Snap. Done.

Satisfied, I lowered my phone and turned to look at her, excited, thankful, and eager to show off the well composed photo of us.  But she was not interested.  The eyes that had lit up earlier were now dim again. She looked disappointed. Hurt, even.

And she had every reason to be, because I wasn’t going to buy anything from her. All I wanted was selfie. A selfish selfie.  The slight tinge of guilt I had tasted earlier at Challa returned, but this time, it had morphed into the heaviest and most unpalatable taste.  I could not recall the last time I felt so disgusted with myself.

The famed sunset of Isla Del Sol was over.   It must have been  magical for the other travellers, but not for me, and much less for the little girl.   After all, she didn’t make a sale, and was cheated into a picture she didn’t want to take.  Was I, praise the supplementary income of tourism, an integral part of their livelihood?   Or have I really become a part of their ruin?

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I left for the port of Yunami the next morning. Ferry loads of traveling warriors gathered at the port, all satisfied with their latest conquest.  Armed with hundreds of photographs as evidence of their stay on the island, they were ready for the next journey. Perhaps I was being too sensitive, for a picture of modern day colonialism came into my mind.  Lonely Planet took the place of the Bible, guns morphed into cameras, and warriors no longer the Spaniards but people from just about anywhere in the world with excess cash to spare.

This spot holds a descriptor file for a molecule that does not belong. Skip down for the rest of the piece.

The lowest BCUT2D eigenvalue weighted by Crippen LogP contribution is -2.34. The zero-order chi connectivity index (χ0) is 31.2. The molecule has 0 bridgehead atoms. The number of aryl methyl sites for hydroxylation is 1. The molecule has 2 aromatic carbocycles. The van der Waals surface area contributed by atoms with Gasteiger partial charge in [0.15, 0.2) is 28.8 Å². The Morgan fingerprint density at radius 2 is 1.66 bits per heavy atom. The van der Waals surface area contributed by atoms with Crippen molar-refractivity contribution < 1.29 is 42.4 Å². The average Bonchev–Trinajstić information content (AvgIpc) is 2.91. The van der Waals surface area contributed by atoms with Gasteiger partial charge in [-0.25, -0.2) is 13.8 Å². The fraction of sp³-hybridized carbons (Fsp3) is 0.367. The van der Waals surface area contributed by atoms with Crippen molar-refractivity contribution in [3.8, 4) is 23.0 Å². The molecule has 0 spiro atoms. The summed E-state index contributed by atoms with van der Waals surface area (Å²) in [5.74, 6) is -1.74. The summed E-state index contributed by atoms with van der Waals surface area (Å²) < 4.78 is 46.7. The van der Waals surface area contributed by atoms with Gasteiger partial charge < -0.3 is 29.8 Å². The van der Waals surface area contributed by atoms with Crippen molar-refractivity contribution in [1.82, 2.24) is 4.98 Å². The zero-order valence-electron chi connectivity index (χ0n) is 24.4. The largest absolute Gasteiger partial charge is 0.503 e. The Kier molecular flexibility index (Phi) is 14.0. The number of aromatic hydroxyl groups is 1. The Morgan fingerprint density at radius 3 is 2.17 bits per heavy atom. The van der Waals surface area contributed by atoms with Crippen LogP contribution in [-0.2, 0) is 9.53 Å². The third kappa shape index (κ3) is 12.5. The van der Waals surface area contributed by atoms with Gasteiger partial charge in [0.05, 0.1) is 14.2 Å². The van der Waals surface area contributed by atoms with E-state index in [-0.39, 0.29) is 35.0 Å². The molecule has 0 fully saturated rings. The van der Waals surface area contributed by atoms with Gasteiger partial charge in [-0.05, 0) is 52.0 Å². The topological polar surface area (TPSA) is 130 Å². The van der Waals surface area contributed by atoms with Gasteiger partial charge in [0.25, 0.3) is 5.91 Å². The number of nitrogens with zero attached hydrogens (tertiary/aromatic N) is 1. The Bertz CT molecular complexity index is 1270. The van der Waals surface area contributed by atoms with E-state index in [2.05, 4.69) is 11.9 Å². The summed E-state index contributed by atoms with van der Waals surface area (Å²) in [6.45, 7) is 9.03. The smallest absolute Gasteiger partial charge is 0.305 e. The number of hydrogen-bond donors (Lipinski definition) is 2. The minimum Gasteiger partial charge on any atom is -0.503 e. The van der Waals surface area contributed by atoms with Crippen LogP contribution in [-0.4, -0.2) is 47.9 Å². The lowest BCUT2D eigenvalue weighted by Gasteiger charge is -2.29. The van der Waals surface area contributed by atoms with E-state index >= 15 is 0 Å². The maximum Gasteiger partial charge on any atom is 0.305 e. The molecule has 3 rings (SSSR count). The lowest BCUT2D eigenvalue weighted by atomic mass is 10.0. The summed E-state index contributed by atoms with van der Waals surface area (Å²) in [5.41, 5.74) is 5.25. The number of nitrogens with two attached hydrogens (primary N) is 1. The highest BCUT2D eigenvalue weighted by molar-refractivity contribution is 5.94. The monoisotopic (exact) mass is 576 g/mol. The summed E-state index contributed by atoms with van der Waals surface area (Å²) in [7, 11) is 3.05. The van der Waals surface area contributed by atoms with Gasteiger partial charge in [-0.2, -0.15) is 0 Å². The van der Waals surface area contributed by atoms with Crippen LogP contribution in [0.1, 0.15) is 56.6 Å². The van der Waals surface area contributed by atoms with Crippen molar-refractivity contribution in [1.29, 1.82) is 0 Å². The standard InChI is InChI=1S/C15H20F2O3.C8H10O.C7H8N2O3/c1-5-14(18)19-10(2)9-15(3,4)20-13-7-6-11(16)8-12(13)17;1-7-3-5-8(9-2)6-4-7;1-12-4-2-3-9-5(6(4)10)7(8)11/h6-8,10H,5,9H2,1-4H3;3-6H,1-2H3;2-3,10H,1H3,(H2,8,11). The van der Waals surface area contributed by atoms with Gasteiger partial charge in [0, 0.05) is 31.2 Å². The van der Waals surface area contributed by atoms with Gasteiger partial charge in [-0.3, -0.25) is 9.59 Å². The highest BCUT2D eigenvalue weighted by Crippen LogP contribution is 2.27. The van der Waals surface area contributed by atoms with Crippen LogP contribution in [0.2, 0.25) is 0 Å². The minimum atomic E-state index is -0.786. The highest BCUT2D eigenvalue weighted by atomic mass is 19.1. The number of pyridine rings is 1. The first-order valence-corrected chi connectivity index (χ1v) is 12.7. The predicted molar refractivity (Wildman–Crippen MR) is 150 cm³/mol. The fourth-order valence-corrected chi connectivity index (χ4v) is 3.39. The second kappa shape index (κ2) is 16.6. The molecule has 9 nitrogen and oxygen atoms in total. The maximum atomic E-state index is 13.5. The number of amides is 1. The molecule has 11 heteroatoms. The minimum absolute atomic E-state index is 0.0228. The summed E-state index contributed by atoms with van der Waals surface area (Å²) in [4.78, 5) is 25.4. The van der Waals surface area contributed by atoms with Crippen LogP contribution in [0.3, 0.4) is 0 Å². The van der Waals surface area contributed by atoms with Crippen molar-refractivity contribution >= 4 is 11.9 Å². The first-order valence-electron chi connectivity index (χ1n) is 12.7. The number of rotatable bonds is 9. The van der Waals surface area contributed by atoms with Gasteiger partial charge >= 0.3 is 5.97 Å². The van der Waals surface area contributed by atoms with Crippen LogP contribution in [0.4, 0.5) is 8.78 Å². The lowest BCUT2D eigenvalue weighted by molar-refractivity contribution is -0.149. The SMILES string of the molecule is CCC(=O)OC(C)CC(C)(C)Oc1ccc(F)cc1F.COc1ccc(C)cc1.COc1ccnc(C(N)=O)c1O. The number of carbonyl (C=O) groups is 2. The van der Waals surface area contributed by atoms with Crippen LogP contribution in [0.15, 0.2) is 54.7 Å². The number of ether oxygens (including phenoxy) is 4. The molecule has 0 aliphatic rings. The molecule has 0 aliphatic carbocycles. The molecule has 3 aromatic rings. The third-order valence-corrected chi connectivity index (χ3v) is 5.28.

I had read much about the beauty, peace, and isolation of Isla del Sol.   But nothing had prepared me for the unexpected and strange new identity. I was a guilty warrior of Lake Titicaca.

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Practical Information

Accommodation:  In general, no advanced reservations are required for a stay in Yunami (South) which has more options and is ” busier” than Challapampa (North).  I stayed at Intikala. An unobstructed view of the lake, breakfast, and private bath cost 70 Bs (USD 10)

Transport:  A ferry from Copacabana’s port takes about 2.5 hours assuming fine weather conditions and cost 25 Bs (USD 3.60)

Trekking: It takes about 3-4 hours to trek from Challapampa to Yunami. The views are breathtaking (and for some, so is the altitude) Take plenty of water, a hat and shade are essentials too.

Tilda.Y